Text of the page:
distributed.

The second law of

thermodynamics is one of the few cases in physics where time

matters in this way. Most physical processes are reversible — we

can run the equations backwards without messing things up. The

second law, however, only runs in this direction. If we put an

ice cube in a cup of hot coffee, we always see the ice cube melt,

and never see the coffee freeze.

Albert

Einstein

Associated

Press

13) **Relativity**: Einstein radically altered the

course of physics with his theories of special and general

relativity. The classic equation E = mc^{2} states that

matter and energy are equivalent to each other. Special

relativity brought in ideas like the speed of light being a

universal speed limit and the passage of time being different for

people moving at different speeds.

General

relativity describes gravity as a curving and folding

of space and time themselves, and was the first major change to

our understanding of gravity since Newton’s law. General

relativity is essential to our understanding of the origins,

structure, and ultimate fate of the universe.

14) **Schrodinger’s**

Equation: This is the main equation in quantum

mechanics. As general relativity explains our universe at its

largest scales, this equation governs the behavior of atoms and

subatomic particles.

Modern quantum mechanics and

general relativity are the two most successful scientific

theories in history — all of the experimental observations we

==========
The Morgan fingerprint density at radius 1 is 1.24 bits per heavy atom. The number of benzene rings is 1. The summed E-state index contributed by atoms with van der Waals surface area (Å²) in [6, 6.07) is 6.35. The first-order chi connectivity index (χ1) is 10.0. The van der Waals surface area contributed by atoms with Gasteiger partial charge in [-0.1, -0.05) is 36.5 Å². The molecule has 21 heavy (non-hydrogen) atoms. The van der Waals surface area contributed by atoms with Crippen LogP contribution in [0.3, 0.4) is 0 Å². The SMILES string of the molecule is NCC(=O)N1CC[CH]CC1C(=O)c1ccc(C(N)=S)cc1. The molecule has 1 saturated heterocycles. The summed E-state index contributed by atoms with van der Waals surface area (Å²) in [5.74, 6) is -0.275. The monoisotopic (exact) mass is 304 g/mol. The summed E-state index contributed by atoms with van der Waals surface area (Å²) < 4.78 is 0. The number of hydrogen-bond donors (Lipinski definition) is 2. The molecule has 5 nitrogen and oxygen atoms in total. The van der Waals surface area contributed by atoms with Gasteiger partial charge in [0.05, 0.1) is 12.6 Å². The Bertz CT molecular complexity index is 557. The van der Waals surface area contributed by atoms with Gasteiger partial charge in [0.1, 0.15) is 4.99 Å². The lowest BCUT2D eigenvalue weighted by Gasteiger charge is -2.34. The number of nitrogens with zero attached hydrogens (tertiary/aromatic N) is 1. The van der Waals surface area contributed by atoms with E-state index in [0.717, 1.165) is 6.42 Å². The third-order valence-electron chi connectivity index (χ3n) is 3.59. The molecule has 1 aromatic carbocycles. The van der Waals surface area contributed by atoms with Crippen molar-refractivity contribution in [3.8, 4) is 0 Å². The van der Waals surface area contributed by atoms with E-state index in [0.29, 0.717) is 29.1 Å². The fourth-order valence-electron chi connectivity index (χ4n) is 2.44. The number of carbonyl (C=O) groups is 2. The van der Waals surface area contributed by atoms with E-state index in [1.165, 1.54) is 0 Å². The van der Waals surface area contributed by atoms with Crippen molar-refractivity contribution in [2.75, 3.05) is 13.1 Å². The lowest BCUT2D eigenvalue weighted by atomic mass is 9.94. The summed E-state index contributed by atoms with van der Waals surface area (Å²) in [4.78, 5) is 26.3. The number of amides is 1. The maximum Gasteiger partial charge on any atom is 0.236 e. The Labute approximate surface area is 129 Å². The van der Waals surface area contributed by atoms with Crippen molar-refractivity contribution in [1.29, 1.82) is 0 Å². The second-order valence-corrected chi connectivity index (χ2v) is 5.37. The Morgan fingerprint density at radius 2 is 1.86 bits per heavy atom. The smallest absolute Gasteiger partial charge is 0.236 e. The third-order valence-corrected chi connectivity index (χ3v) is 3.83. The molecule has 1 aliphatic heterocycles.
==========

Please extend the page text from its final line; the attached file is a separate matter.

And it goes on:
have made to date are entirely consistent with their predictions.

Quantum mechanics is also necessary for most modern technology —

nuclear power, semiconductor-based computers, and lasers are all

built around quantum phenomena.

15) **Information**

Theory: The equation given here is for Shannon

information entropy. As with the thermodynamic entropy given

above, this is a measure of disorder. In this case, it measures

the information content of a message — a book, a JPEG picture

sent on the internet, or anything that can be represented

symbolically. The Shannon entropy of a message represents a lower

bound on how much that message can be compressed without losing

some of its content.

Shannon’s entropy measure

launched the mathematical study of information, and his results

are central to how we communicate over networks today.

16) **Chaos**

Theory: This equation is May’s logistic

map. It describes a process evolving through time —

x_{t+1}, the level of some quantity x in the next time

period — is given by the formula on the right, and it depends on

x_{t}, the level of x

right now. k is a chosen constant. For certain values of k, the

map shows chaotic behavior: if we start at some particular

initial value of x, the process will evolve one way, but if we

start at another initial value, even one very very close to the

first value, the process will evolve a completely different

way.

We see chaotic behavior —

behavior sensitive to initial conditions — like this in many

areas. Weather is a classic example — a small change in

atmospheric conditions on one day can lead to completely

different weather systems a few days later, most commonly

captured in the idea of a butterfly

flapping its wings on one continent causing a hurricane on

another continent.

17) **Black-Scholes**

Equation: Another differential equation,

Black-Scholes

describes how finance experts and traders

find prices for derivatives. Derivatives — financial products

based on some underlying asset, like a stock — are a major part

of the modern financial system.

The Black-Scholes equation

allows financial professionals to calculate the value of these

financial products, based on the properties of the derivative and

the underlying asset.

Here are some traders in

the S&P 500 options pit at the Chicago Board Options

Exchange. You won’t find a single person here that hasn’t heard

about the Black-Scholes equation.

REUTERS/Frank Polich